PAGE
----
“You have to really try if you want to make some new friends,” I remember my mother saying after a rough first week in a new elementary school. She was right. You can’t wait for people to come to you so, now that I am again new in town, I put myself out there—or so I thought—to arrange a little weekend outing.
I’ve met a few great people since I moved to town and I’ve collected their cell phone numbers and email addresses so I decided, hey, the more the merrier, and sent an email and text message to the whole list: “Dinner and a movie Friday night?” I waited anxiously for the flood of excited replies—thank goodness I opted against holding my breath. My response was pathetic; I got just one “sorry, out of town” reply the next day.
Inspired by the thought of making up for a relatively lonely third grade year, I tried a different tactic on Saturday. Undeterred by rejection and swallowing the remnants of humiliation, I this time went through my list of new-found friends and narrowed my options—I didn’t need a crowd. This time I picked a list of people who I thought were in town and available, then I picked a movie that seemed to suit the whole bunch. I picked a time, a location and a place to meet for dinner and again sent off my invite emails and texts. Bingo, I hit my target. Now I have won the title of official social planner of my household (opponents defeated: two cats and a husband).
While recovering from my victory and getting back into the swing of daily life, I came across an article the other day that reminded me of my movie invitation; Are You Measuring SEO Success Correctly? The article argues that success of an SEO project should be measured by the increase in organic traffic to the website rather than a ranking report, which simply shows a site’s rank in search results for their targeted keywords. Although I agree with the basics here, like my social outreach attempts, there is more here to be measured than traffic volume. Just like you can have a whole gaggle of friends, just none who really want to go to the movies with you, you can have lots of traffic to your website, just no one who will take their visit to that next step. Sometimes, less really can mean more.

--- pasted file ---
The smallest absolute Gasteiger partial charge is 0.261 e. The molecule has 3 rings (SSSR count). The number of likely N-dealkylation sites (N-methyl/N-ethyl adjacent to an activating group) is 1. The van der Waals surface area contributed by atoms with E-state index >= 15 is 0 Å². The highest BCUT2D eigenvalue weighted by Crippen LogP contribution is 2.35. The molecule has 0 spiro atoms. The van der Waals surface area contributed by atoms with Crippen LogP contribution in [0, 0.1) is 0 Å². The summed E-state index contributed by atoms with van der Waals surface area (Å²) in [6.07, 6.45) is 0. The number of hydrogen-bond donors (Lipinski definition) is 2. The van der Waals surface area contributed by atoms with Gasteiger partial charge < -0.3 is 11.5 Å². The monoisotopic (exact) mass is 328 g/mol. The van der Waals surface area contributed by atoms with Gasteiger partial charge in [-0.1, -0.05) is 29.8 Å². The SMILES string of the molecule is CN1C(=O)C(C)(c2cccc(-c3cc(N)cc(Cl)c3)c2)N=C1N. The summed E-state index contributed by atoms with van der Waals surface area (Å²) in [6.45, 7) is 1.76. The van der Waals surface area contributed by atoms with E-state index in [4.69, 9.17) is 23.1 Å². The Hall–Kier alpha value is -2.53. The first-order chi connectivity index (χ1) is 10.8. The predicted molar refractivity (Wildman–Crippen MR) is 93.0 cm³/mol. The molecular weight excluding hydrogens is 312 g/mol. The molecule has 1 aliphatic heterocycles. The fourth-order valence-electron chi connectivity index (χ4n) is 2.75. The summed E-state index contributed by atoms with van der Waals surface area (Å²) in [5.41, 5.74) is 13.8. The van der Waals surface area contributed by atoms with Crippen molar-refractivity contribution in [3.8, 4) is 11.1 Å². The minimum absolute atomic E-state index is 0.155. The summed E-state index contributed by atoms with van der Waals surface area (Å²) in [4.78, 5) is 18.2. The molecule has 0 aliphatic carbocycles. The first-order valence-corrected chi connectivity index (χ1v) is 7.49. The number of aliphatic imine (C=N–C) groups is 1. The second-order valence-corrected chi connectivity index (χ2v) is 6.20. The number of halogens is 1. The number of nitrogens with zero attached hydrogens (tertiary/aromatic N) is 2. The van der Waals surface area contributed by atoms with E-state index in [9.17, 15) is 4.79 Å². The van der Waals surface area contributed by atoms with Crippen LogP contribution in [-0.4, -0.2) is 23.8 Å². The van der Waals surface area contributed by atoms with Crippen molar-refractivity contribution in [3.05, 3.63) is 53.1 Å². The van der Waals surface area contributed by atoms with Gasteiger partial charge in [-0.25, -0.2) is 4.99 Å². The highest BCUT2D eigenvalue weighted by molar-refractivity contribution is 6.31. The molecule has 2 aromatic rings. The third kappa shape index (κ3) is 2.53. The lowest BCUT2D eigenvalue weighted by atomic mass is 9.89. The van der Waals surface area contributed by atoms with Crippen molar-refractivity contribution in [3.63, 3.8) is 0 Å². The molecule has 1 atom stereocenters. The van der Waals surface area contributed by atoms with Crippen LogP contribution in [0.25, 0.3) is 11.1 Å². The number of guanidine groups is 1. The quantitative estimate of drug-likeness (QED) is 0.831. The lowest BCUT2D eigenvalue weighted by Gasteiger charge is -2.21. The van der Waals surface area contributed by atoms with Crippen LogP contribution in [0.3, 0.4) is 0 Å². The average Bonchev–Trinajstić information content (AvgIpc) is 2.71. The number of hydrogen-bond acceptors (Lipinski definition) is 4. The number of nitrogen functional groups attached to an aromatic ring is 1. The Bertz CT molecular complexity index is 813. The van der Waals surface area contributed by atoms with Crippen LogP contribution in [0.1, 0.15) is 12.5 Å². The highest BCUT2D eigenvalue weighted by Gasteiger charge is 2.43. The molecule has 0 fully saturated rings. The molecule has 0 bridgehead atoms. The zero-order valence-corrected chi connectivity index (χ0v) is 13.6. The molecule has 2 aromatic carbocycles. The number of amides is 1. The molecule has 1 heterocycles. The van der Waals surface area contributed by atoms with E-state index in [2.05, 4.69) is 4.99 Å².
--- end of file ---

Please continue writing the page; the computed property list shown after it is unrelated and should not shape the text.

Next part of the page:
Measuring the success of your SEO campaign goes beyond just looking at increases in organic search traffic—you have to look at what those visitors are doing once they get to your site and where their visit ultimately leads.
Targeting Qualified Traffic
When you’re working towards that boost in organic traffic, you have to have a strategy that goes further than just driving more traffic—you need to target qualified traffic. For e-commerce as well as lead based websites, this means targeting both general keywords and more specific, long tail keywords. General keywords typically see much more traffic, but all the popular kids are optimizing for these so there is quite a bit of competition. Long tail keywords see less traffic, but because of the more specific searches, these searchers are further into the buying cycle and, therefore, more qualified traffic to go after. And, because they generate less traffic individually than general keywords, long tail keyword strings can be much easier to rank for and a great way to build visibility with a very specific target market.
Measuring Qualified Traffic
Measuring your qualified traffic can be a bit more complicated than just looking at raw organic traffic numbers but it gives you a much better picture of how SEO is working for you. There are three important elements to look at to measure the organic traffic your site generates; number of leads, number of sales, and overall revenue attributed to organic traffic.